Four friends meet weekly at a NYC café to share the trials and joys of motherhood over coffee and bagels. Such is the premise for Meg Wolitzer’s The Ten Year Nap. The story examines the lives and choices of several mothers, who have placed their careers on hold to stay home and raise their kids. The protagonist of Wolitzer’s novel, Amy, studied literature, became a lawyer because it seemed like the right thing to do, married another lawyer and then made the choice to stay home. Sound familiar? You bet. Amy’s situation, of course, resonated with me and compelled me to read further.
Familiarity, however, is not enough. Though Amy’s situation struck several chords with me, I did not grow to love her, or empathize with her. In fact, I found her to be annoying. As I did with many of the other characters. Wolitzer’s women, while complex and self-deprecating, are privileged and whiny. I wanted to love them, feel their angst, laugh hysterically at the way they addressed their guilt, boredom and joy. But I couldn’t. I often struggle with my decision to stay home. But the reality is that I’m too busy and tired to address those emotions in a real way. Perhaps I turned to this book to unravel some of my own confusing feelings.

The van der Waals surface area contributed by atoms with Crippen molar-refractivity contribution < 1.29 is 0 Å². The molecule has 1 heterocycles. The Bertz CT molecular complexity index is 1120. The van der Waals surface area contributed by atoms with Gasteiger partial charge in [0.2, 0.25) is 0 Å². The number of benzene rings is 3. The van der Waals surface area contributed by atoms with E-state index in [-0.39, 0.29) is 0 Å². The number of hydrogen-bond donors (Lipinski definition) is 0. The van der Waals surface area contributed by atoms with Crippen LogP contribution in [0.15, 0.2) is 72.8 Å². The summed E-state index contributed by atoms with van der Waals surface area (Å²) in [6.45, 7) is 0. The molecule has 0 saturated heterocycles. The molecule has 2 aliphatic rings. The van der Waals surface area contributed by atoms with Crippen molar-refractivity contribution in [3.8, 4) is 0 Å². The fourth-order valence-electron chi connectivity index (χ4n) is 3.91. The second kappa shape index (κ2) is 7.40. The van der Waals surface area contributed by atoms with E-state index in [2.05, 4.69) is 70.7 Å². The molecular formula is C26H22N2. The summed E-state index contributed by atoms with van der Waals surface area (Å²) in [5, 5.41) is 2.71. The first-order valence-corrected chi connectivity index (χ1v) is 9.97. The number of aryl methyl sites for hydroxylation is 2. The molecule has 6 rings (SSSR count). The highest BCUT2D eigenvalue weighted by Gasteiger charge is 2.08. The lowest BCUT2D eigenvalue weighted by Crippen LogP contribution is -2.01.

Life is busy, full and real. These are some of the qualities that are missing from The Ten Year Nap. The heavy, all-consuming love we have for our children leads us to make decisions that would have otherwise been unpredictable. Wolitzer’s well-reviewed novel serves as a fascinating sociological study on the consequences of these choices. The author has a keen eye for detail and is an engaging storyteller. However, in my opinion, she does so without the heartfelt emotion necessary to capture this reader’s heart.